There are no preclinical studies examining the effects of sodium thiosulfate on fertility.
Use In Specific Populations
Both sodium nitrite and sodium thiosulfate are Pregnancy Category C. There are no adequate and well-controlled studies in pregnant women. NITHIODOTE
should be used during pregnancy only if the potential benefit justifies the potential risk to the fetus.
Sodium nitrite has caused fetal death in humans as well as animals. There are no studies in humans that have directly evaluated the potential
reproductive toxicity of sodium nitrite. There are two epidemiological studies conducted in Australia that report a statistically significant increase in the risk for
congenital malformations, particularly in the CNS, associated with maternal consumption of water containing nitrate levels in excess of 5 ppm. Results from a
case-control study in Canada suggested a trend toward an increase in the risk for CNS malformations when maternal consumption of nitrate were ≥ 26 ppm (not
The potential reproductive toxicity of sodium nitrite exposure restricted to the prenatal period has been reported in guinea pigs, mice, and rats. There was no
evidence of teratogenicity in guinea pigs, mice, or rats. However, sodium nitrite treatment of pregnant guinea pigs with 60 or 70 mg/kg/day resulted in abortion
of the litters within 1-4 days of treatment. All animals treated subcutaneously with 70 mg/kg, sodium nitrite died within 60 minutes of treatment. Further
studies demonstrated that a dose of 60 mg/kg resulted in measurable blood levels of methemoglobin in the dams and their fetuses for up to 6 hours post
treatment. Maternal methemoglobin levels were higher than the levels in the offspring at all times measured. Based on a body surface area comparison, a 60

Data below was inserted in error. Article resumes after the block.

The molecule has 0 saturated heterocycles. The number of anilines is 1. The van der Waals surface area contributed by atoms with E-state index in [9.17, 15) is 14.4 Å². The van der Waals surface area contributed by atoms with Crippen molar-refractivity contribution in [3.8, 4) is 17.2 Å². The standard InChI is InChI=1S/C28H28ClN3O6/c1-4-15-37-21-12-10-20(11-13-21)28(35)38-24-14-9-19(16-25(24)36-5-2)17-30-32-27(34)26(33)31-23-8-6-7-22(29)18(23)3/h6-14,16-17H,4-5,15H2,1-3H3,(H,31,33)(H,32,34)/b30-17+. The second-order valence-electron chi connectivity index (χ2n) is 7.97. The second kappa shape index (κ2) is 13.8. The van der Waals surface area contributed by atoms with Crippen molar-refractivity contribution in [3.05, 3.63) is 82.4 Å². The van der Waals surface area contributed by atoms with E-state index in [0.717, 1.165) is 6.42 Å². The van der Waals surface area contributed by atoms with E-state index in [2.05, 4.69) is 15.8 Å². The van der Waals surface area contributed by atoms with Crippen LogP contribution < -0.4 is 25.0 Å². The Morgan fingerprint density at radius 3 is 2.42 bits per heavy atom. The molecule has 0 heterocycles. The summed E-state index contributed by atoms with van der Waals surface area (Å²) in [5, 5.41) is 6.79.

mg/kg dose in the guinea pig that resulted in death was only 1.7 times higher than the highest clinical dose of sodium nitrite that would be used to treat cyanide
poisoning (based on a body surface area comparison).
Studies testing prenatal and postnatal exposure have been reported in mice and rats. Treatment of pregnant rats via drinking water with sodium nitrite at
concentrations of either 2000 or 3000 mg/L resulted in a dose-related increased mortality postpartum. This exposure regimen in the rat model would result in
dosing of approximately 220 and 300 mg/kg/day (43 and 65 times the highest clinical dose of sodium nitrite that would be used to treat cyanide poisoning, based
on a body surface area comparison).
Sodium nitrite produces methemoglobin. Fetal hemoglobin is oxidized to methemoglobin more easily than adult hemoglobin. In addition, the fetus has lower
levels of methemoglobin reductase than adults. Collectively, these data suggest that the human fetus would show greater sensitivity to methemoglobin resulting
in nitrite-induced prenatal hypoxia leading to retarded development of certain neurotransmitter systems in the brain and long lasting dysfunction.
There are no reported epidemiological studies of congenital anomalies in infants born to women treated with sodium thiosulfate during
pregnancy. In animal studies, there are no teratogenic effects in offspring of hamsters treated during pregnancy with sodium thiosulfate in doses similar to those
given intravenously to treat cyanide poisoning in humans. Other studies suggest that treatment with sodium thiosulfate ameliorates the teratogenic effects of
maternal cyanide poisoning in hamsters. In other studies, sodium thiosulfate was not embryotoxic or teratogenic in mice, rats, hamsters, or rabbits at maternal